Lessons from a bumpy road to success


Charlie Tuzzi owns it Copeland Cleaners cameo and Winzer Cleaners.

Looking back on my life, I can say with certainty that success was by no means a foregone conclusion. My childhood was difficult: when I was four, my father died. He was an electrician with NYC Transit and was killed in an explosion while fixing an electrical problem on the tracks. My mother, a strong and independent woman, raised me. Despite her best efforts, I ran into trouble during my teenage years. I was out of the house when I was 17, and when I was 20 I was in prison serving a three and a half year sentence.

While I was in prison, my mother died of cancer. I stepped out for a final ritual visit and to attend her funeral – both handcuffed and shackled events. It was one of the low points of my life. But it was also a turning point because I decided I couldn’t continue on the same path.

Change was not easy and success did not come overnight. But over the next 30 years I built a hugely successful dry cleaning business and now I have a comfortable and happy life. Bumps, hurdles and potholes shaped my path to success. I have walked that path by finding and learning the lessons in each of the many obstacles I have encountered.

1. Work hard.

When I got out of prison, I started working in construction and saving money. I saved, I saved, I saved… and when I had enough money, the first business I bought was a laundromat. That was my first big investment. (And I kept working construction when I wasn’t at the laundromat.)

2. Create opportunities.

I soon saw an opportunity to expand: I wanted my laundry to also offer dry cleaning. How to start? I was looking for a dry cleaning company to work with. I walked into a store and said, “I want to offer this service. Can we do something together?” He ended up selling me half of his company. Then he taught me the whole trade. I spent a few years there and learned everything I could from him. Those first few years of learning later proved invaluable – and made me forever grateful for that partner, who still works with me today.

3. Be prepared to cut your losses.

At one point I had a dry cleaning service that picked up and delivered to porterhouses in Manhattan. This worked really well for a while; the doormen of these luxury buildings referred customers and they would receive a small commission. But eventually other dry cleaning companies adopted this method and started doing the same. Also, the janitor’s building culture changed as janitors took on bigger and better-paying jobs for individual tenants (such as regular dog walking), making the small dry-cleaning commission much less attractive. The business model was ultimately unsuccessful. Instead of wasting even more time and money on a system that no longer worked, we sold the company.

4. Know what the market can tolerate and find the right market.

Eventually, I got into business dry cleaning: my partners and I bought a company that partnered with a number of offices on Long Island. We noticed that this company didn’t charge much, and we saw an opportunity to raise prices while improving the range and quality of its services. Unfortunately, when we increased the price, these specific corporate clients could legitimately not afford our services. It was a lesson in realizing that (a) we needed to fine-tune our understanding of the market, and (b) we needed to find customers who could be can afford – and in fact would demand – the quality and services we have provided.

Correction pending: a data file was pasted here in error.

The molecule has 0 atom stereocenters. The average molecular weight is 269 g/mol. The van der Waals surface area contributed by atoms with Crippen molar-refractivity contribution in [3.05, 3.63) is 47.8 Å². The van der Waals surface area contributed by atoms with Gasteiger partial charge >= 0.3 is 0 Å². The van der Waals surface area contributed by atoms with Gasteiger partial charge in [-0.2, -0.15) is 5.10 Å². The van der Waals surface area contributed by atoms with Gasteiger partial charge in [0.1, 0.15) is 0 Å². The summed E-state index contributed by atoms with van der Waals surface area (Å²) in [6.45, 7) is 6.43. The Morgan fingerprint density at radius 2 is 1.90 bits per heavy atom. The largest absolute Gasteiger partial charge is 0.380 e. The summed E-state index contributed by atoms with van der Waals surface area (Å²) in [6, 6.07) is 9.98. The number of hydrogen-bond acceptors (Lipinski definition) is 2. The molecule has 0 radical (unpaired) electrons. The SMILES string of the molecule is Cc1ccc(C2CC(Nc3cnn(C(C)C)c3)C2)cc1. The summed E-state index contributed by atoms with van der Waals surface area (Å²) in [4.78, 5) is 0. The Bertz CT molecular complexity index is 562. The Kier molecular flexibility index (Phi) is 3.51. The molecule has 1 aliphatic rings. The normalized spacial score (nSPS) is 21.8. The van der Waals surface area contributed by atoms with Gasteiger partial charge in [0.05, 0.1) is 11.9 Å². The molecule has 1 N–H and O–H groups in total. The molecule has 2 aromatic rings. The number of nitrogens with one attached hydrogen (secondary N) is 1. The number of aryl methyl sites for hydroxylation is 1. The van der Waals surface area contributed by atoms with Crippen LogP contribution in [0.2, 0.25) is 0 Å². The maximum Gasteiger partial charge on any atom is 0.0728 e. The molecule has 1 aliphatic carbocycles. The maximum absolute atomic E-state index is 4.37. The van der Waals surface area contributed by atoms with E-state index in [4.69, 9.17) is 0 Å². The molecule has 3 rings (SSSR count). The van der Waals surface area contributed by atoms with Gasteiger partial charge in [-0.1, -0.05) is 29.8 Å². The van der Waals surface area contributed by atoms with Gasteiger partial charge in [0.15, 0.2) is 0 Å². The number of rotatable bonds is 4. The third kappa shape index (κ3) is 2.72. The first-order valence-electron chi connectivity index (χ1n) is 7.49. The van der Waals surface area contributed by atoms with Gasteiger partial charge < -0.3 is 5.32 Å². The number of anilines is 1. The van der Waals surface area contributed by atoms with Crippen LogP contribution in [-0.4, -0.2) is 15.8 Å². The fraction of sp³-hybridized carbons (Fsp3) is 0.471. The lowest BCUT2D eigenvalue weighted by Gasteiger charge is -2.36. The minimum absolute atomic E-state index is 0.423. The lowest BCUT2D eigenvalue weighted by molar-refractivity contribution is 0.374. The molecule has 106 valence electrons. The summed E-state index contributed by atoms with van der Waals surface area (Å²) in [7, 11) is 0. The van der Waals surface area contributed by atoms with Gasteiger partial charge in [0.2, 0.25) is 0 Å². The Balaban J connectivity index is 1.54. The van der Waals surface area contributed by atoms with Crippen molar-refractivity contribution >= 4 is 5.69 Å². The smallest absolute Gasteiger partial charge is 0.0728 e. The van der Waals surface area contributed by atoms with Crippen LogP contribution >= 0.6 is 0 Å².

5. Become an expert deal maker.

In the intervening years I have made many deals to buy different types of dry cleaning companies. Most of the time, even when working with partners, I was the one structuring the deals. I had to get really good at using all the resources we had. The key was to figure out exactly what was important to the seller, and then find the best structure to achieve that. Was the seller willing to take his money in a slightly different way, such as less upfront? Were they willing to have an incentive program? Were they willing to take a percentage of something? Were they willing to take a longer buyout? If the seller was flexible in structure, there was almost always a deal to be made.

6. Take advantage of economies of scale.

To that end: Whenever I come across a valuable asset that I think could be improved, I look at what we can bring in and how we can reduce costs. If you’re constantly growing, if you’re doing it right, you’re also lowering your operating, production, and delivery costs. It’s an economy of scale: you already have the infrastructure (warehouses, factories, industrial dry-cleaning facilities, etc.) to do all the behind-the-scenes work, often at a lower cost than the person you’re working with. buys the company from. By lowering your costs, you can give the seller what they want and still make money in the long run.

The most important thing that has helped me succeed as a businessman, especially after an admittedly rocky start, is that I’ve always worked incredibly hard… and with a smile. I never cared if I had to work harder than everyone else because I believed that everyone around me could feed on my energy and positivity and then we would all do well. I’ve always had to are the energy, the engine, the driving force in every business I’ve been involved in – but that driving force in particular has been responsible for my success.

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